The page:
The KPK Provincial Assembly’s move to pass a resolution demanding the Election Commission of Pakistan (ECP) to grant voting rights to transgender persons is a good symbolic gesture – the KPK government has so far been more supportive than others for transgender rights in the country, and even approved granting Rs200 million in the year’s annual budget. However, the right to determine one’s political representative is only the first step.

Harassment, targeted attacks and an overall negative perception of transgender persons has led to a complete shutout from mainstream society. There is no viable option for employment, no acceptance from the general community – not even their own families – and an overall indifference on part of the federal government. With already such a tough deal, this community must be supported in getting their legal and political rights.

The Supreme Court’s landmark decision of mandating the option of a third gender in NADRA’s records, and hence, allowing for the transgender community to register themselves on the national database still faces a multitude of impediments. Families often do not accept a transgender family member as one of their own – getting a National Identity Card (NIC) without the father’s NIC or family ‘B’ Form is almost impossible.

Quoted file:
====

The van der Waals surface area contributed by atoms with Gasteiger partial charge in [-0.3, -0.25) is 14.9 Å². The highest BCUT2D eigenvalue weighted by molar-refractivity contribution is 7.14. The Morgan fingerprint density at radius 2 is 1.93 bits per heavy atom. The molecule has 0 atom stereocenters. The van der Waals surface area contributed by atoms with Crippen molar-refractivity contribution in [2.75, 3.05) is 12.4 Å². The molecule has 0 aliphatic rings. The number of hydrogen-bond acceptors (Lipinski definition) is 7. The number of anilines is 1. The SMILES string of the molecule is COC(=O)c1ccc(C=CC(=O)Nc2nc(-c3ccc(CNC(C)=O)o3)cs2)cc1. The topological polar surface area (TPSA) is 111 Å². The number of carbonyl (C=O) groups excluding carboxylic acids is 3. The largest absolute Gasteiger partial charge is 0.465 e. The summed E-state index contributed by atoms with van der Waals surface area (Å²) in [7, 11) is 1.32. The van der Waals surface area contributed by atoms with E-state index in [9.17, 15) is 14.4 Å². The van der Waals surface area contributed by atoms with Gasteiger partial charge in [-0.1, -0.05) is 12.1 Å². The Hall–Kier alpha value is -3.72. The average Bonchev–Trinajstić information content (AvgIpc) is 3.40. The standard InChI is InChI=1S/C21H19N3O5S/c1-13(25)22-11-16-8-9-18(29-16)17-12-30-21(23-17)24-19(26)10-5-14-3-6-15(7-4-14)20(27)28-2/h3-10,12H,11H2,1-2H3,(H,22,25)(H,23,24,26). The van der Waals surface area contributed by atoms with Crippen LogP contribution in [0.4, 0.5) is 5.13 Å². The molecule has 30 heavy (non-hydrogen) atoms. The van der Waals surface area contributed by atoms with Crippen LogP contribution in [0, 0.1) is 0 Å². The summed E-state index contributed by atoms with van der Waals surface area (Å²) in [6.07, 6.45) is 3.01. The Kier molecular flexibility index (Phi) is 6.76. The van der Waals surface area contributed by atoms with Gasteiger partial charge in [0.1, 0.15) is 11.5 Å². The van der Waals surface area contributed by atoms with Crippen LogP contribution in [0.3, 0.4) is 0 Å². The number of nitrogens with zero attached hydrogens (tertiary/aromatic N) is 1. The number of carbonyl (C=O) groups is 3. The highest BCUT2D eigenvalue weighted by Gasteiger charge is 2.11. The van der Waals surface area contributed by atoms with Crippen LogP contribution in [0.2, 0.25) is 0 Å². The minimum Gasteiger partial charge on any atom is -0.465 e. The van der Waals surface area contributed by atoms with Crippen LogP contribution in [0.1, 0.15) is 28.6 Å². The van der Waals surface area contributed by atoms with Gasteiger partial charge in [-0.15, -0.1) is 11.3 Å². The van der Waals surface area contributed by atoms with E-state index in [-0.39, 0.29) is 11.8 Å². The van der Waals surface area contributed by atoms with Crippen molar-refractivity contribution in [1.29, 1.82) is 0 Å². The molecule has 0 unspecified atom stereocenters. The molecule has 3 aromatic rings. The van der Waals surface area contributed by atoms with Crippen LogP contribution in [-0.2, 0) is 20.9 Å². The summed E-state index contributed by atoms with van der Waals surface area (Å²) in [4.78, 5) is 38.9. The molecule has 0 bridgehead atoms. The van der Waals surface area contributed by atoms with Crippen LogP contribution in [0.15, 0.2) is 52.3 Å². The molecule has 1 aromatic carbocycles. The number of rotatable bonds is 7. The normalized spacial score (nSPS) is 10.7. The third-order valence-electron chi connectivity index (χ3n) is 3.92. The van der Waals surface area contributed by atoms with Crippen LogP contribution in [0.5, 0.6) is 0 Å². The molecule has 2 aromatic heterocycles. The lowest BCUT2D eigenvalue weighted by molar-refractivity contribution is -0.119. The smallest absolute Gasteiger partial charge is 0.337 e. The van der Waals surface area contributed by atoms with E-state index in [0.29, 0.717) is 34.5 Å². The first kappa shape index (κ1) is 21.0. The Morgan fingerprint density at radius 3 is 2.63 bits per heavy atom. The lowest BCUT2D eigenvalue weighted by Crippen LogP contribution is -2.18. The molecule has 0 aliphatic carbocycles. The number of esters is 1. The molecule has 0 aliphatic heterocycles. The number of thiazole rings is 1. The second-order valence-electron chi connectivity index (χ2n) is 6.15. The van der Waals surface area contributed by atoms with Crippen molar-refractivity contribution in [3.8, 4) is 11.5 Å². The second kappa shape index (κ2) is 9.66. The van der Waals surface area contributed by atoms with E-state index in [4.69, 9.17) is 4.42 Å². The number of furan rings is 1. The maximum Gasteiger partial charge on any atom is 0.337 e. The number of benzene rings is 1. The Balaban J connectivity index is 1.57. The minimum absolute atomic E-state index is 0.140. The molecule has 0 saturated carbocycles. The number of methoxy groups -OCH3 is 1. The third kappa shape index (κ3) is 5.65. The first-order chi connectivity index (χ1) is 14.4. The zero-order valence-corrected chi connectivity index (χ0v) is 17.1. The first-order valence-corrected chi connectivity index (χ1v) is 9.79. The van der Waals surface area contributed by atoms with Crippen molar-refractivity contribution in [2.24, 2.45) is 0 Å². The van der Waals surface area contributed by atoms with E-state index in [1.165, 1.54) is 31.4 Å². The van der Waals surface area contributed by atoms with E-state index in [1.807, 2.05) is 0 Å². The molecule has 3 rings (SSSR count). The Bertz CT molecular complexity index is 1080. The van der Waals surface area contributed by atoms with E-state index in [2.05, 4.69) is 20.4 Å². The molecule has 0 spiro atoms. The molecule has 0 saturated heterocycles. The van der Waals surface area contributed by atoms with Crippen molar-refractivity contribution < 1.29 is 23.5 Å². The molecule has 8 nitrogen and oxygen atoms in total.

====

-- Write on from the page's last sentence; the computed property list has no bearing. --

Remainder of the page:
There are also questions over how the funds granted to the transgender community in KPK are being used, and what the best possible use of this money could be. Awareness raising among the community of accepting transgender persons as any other members of society should obviously be made a priority, but the exclusion from education and employment opportunities has also resulted in severe economic impoverishment of the community. Directly countering this through mandating transgender persons a place in the education system and making provisions for job quotas could work towards countering this. Perhaps vocally announcing the steps the KPK government has taken, and plans to take with the funds allocated could spur the other provincial governments into action as well.

The KPK resolution correctly identifies this as a national issue, the voter registration process of transgender persons can only take place if they are issued valid CNICs, and based on the rough estimates of the number of transgender persons living in the country, those with valid NICs is a small minority. Ultimately, only the federal government can take the initiative to involve transgender persons into the national mainstream, not because they identify themselves as transgendered, but because they are Pakistani citizens, and the state is obligated to protect them and provide them with social services like the rest of the population.